Members of city council hear about a lot of different issues and events. And a good council member will try to process all that they hear, and decide if they can add value to an event or issue.
It's tough, because there is very hard to be involved with everything in a meaningful way. But, on the other hand, a council member does have a platform, a stature, and a responsibility to bring things up.
This all came to mind, at a recent council meeting, as I watched Councillor Nancy Bepple bring up the speed of trains going through Kamloops. Nancy had been walking downtown with a friend who has many years of railroad experience. A train was passing by the crossing, and her friend remarked that the train was moving too fast.
Nancy had asked council to write a letter to CN, asking about the speed of the trains. A discussion ensued. Who should the letter be copied to? Should a meeting be requested first?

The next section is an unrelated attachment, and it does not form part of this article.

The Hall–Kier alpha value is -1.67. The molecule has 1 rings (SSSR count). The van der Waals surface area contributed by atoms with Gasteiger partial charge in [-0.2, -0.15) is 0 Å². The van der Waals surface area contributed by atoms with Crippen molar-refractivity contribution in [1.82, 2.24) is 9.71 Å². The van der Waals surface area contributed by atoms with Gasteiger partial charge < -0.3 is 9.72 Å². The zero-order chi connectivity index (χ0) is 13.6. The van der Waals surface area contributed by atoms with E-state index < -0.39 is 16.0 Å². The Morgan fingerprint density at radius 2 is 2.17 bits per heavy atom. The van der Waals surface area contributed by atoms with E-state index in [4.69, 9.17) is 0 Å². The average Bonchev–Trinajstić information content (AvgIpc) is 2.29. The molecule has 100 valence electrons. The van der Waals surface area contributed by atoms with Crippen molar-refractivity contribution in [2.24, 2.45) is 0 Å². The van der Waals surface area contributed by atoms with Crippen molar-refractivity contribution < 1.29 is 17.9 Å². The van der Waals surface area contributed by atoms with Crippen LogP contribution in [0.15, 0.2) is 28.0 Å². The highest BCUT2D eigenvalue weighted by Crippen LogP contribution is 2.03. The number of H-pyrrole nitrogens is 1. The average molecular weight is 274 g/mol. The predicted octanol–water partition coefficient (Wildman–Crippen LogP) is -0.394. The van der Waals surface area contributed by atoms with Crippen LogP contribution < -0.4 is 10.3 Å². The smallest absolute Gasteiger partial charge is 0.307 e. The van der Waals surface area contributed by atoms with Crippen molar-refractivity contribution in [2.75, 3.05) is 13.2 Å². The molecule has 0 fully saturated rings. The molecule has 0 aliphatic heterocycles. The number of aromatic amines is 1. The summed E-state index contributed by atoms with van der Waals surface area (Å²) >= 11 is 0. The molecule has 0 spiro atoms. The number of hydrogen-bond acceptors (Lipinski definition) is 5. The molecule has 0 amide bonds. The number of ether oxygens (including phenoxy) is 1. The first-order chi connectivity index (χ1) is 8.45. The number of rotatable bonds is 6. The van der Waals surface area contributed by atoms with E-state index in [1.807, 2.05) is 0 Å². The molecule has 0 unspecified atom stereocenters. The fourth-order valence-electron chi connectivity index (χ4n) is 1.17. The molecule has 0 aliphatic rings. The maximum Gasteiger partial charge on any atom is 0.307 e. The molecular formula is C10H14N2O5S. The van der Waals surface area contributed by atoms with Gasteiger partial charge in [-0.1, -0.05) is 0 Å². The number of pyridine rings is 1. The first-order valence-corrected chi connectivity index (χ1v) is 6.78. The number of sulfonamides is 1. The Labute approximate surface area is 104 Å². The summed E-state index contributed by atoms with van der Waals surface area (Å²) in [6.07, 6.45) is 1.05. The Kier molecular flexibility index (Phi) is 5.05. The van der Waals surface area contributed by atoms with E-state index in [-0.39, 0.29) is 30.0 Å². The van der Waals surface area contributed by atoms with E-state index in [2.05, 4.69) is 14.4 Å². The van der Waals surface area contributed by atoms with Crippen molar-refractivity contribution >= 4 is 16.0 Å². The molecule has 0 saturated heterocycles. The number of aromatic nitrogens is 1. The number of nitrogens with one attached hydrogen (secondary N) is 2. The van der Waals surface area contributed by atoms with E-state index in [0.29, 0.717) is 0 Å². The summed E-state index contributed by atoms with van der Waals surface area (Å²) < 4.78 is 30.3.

Council decided to write a letter to CN directly, without copying Transport Canada.
An editorial in the Kamloops Daily News criticized that decision, saying I believe something to the effect that council should have had someone just phone CN, before writing a letter.
The editorial was a bit harsher than I felt it needed to be. Generally speaking, however, I agree that a phone call should come before a letter in situations such as these.
Motions for letters of one type or the other are pretty common at council meetings. I think Nancy was probably searching for the best way to talk about a legitimate concern.
Perhaps, Council might want to discuss some sort of protocol for communication about concerns to organizations, companies etc.